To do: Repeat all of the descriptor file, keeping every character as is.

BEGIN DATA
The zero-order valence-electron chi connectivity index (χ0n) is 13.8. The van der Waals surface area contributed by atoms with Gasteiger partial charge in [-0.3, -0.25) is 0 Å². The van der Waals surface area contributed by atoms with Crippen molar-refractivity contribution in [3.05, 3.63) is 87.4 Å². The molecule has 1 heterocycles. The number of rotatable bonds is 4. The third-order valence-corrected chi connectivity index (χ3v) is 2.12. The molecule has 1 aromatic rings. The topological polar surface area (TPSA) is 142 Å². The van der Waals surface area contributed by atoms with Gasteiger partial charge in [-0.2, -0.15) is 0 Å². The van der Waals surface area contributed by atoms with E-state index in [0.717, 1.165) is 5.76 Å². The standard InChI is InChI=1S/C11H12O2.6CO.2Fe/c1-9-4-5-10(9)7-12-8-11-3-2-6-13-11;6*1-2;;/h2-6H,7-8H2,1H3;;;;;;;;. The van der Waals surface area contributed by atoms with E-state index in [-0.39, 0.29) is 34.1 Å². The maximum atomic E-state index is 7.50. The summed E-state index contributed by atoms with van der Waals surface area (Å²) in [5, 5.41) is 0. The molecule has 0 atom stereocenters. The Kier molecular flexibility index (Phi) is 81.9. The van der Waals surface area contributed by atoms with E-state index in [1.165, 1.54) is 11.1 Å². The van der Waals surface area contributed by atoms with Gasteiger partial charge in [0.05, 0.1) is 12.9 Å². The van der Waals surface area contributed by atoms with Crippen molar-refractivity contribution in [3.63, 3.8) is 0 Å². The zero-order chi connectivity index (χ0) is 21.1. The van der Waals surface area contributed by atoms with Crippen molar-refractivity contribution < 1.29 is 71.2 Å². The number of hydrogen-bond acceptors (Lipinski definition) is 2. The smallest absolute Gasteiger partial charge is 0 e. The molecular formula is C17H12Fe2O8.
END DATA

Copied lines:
The zero-order valence-electron chi connectivity index (χ0n) is 13.8. The van der Waals surface area contributed by atoms with Gasteiger partial charge in [-0.3, -0.25) is 0 Å². The van der Waals surface area contributed by atoms with Crippen molar-refractivity contribution in [3.05, 3.63) is 87.4 Å². The molecule has 1 heterocycles. The number of rotatable bonds is 4. The third-order valence-corrected chi connectivity index (χ3v) is 2.12. The molecule has 1 aromatic rings. The topological polar surface area (TPSA) is 142 Å². The van der Waals surface area contributed by atoms with Gasteiger partial charge in [-0.2, -0.15) is 0 Å². The van der Waals surface area contributed by atoms with E-state index in [0.717, 1.165) is 5.76 Å². The standard InChI is InChI=1S/C11H12O2.6CO.2Fe/c1-9-4-5-10(9)7-12-8-11-3-2-6-13-11;6*1-2;;/h2-6H,7-8H2,1H3;;;;;;;;. The van der Waals surface area contributed by atoms with E-state index in [-0.39, 0.29) is 34.1 Å². The maximum atomic E-state index is 7.50. The summed E-state index contributed by atoms with van der Waals surface area (Å²) in [5, 5.41) is 0. The molecule has 0 atom stereocenters. The Kier molecular flexibility index (Phi) is 81.9. The van der Waals surface area contributed by atoms with E-state index in [1.165, 1.54) is 11.1 Å². The van der Waals surface area contributed by atoms with Gasteiger partial charge in [0.05, 0.1) is 12.9 Å². The van der Waals surface area contributed by atoms with Crippen molar-refractivity contribution in [3.63, 3.8) is 0 Å². The zero-order chi connectivity index (χ0) is 21.1. The van der Waals surface area contributed by atoms with Crippen molar-refractivity contribution < 1.29 is 71.2 Å². The number of hydrogen-bond acceptors (Lipinski definition) is 2. The smallest absolute Gasteiger partial charge is 0 e. The molecular formula is C17H12Fe2O8.